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Hoffmann, R. A wiki for the life sciences where authorship matters. Nature Genetics (2008)
 
 
 
 
 

The mechanism of GTP hydrolysis by dynamin II: a transient kinetic study.

Dynamin II is a 98 kDa protein (870 amino acids) required for the late stages of clathrin-mediated endocytosis. The GTPase activity of dynamin is required for its function in the budding stages of receptor-mediated endocytosis and synaptic vesicle recycling. This activity is stimulated when dynamin self-associates on multivalent binding surfaces, such as microtubules and anionic liposomes. We first investigated the oligomeric state of dynamin II by analytical ultracentrifuge sedimentation equilibrium measurements at high ionic strength and found that it was best described by a monomer-tetramer equilibrium. We then studied the intrinsic dynamin GTPase mechanism by using a combination of fluorescence stopped-flow and HPLC methods using the fluorescent analogue of GTP, mantdGTP (2'-deoxy-3'-O-(N-methylanthraniloyl) guanosine-5'-triphosphate), under the same ionic strength conditions. The results are interpreted as showing that mantdGTP binds to dynamin in a two-step mechanism. The dissociation constant of mantdGTP binding to dynamin, calculated from the ratio of the off-rate to the on-rate (k(off)/k(on)), was 0.5 microM. Cleavage of mantdGTP then occurs to mantdGDP and P(i) followed by the rapid release of mantdGDP and P(i). No evidence of reversibility of hydrolysis was observed. The cleavage step itself is the rate-limiting step in the mechanism. This mechanism more closely resembles that of the Ras family of proteins involved in cell signaling than the myosin ATPase involved in cellular motility.[1]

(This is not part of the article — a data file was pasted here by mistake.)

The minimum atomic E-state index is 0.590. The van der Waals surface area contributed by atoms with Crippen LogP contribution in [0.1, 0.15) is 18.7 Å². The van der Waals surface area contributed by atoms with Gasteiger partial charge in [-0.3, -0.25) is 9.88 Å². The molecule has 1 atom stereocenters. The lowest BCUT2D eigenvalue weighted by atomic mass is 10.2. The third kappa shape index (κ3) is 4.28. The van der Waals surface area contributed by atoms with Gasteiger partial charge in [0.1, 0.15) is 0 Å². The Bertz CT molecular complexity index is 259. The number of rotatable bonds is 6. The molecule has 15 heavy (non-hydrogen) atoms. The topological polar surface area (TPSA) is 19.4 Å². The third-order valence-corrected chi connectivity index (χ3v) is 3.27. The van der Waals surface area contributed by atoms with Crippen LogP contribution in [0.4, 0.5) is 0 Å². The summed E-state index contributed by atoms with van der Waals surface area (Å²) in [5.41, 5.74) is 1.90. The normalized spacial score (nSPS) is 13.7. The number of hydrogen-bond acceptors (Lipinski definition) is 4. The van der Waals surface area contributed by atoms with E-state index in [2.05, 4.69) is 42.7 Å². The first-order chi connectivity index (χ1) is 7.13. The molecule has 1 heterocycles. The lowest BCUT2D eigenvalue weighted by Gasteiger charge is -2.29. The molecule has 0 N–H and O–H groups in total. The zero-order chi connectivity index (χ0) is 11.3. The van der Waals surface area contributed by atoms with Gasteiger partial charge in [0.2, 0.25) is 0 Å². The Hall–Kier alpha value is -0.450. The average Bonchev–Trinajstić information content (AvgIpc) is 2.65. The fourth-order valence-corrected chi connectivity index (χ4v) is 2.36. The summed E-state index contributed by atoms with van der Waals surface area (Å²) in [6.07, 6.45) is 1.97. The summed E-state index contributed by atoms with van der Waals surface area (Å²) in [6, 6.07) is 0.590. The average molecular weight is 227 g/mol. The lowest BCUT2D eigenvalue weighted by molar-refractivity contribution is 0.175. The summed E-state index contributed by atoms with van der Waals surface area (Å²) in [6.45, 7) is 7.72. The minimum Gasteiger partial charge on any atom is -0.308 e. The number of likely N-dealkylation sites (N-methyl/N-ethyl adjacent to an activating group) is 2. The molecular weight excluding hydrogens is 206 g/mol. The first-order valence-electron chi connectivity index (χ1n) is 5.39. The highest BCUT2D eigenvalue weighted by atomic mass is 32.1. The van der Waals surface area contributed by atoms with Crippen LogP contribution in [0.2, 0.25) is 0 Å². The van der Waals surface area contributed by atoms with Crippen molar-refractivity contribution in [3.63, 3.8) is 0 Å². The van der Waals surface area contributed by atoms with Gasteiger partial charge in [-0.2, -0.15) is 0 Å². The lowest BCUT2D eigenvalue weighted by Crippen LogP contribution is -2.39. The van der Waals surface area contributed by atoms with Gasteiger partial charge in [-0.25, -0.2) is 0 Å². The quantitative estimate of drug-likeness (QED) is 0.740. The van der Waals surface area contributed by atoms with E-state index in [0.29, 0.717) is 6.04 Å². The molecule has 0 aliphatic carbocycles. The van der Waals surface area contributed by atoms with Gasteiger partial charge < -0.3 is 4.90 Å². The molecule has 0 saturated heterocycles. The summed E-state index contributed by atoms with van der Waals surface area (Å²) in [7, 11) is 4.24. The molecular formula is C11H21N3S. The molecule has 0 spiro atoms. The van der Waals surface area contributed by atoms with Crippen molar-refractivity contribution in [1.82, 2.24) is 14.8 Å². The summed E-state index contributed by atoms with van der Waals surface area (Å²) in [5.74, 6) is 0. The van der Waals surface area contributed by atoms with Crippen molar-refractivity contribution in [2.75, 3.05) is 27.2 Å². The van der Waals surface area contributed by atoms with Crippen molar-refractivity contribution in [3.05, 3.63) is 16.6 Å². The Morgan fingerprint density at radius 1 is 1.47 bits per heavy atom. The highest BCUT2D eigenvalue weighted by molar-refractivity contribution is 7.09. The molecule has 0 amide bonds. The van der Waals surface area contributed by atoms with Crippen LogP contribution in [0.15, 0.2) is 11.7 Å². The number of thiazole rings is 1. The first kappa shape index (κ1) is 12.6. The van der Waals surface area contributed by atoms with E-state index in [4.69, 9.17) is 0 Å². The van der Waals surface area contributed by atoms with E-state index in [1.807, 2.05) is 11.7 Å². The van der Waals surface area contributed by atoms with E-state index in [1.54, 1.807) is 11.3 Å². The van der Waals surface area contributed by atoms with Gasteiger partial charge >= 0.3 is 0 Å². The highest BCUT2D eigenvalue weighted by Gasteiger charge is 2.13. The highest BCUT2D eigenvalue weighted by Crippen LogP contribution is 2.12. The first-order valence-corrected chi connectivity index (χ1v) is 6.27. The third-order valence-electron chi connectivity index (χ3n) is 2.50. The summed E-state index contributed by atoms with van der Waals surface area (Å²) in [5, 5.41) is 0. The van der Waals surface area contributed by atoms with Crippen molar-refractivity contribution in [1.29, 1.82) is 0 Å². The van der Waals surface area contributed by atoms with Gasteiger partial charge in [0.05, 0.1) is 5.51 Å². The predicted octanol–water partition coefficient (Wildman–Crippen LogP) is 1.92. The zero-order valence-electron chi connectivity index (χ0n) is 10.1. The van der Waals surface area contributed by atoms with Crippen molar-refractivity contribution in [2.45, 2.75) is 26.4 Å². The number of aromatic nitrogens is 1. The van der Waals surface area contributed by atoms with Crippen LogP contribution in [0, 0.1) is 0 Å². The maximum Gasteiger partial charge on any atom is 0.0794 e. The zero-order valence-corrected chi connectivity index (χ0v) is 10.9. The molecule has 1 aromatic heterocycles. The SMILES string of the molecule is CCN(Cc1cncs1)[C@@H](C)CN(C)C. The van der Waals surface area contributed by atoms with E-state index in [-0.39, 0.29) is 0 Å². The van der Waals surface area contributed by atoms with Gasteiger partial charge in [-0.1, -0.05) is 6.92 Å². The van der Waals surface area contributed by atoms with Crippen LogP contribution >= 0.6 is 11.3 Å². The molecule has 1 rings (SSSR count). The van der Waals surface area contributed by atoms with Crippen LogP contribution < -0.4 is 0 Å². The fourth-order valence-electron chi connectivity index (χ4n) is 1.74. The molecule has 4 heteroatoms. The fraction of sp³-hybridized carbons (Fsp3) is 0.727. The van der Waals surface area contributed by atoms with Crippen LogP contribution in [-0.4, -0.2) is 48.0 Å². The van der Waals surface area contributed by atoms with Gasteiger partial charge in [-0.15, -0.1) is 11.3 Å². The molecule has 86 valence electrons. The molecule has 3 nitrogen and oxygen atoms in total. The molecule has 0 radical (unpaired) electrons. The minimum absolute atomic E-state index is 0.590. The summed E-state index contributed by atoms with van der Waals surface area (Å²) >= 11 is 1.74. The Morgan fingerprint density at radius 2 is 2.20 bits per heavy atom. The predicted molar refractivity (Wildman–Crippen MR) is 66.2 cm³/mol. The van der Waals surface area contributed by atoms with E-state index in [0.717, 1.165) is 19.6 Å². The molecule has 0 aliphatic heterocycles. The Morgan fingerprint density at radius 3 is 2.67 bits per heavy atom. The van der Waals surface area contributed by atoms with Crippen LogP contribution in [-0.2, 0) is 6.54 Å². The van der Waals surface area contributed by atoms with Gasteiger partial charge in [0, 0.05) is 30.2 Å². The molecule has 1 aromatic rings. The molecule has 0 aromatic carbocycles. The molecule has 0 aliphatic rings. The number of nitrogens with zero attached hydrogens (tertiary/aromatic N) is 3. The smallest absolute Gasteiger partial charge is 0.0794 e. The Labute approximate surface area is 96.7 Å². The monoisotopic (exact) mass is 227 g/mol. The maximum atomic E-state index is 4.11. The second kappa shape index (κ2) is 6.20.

References

  1. The mechanism of GTP hydrolysis by dynamin II: a transient kinetic study. Binns, D.D., Helms, M.K., Barylko, B., Davis, C.T., Jameson, D.M., Albanesi, J.P., Eccleston, J.F. Biochemistry (2000) [Pubmed]
 
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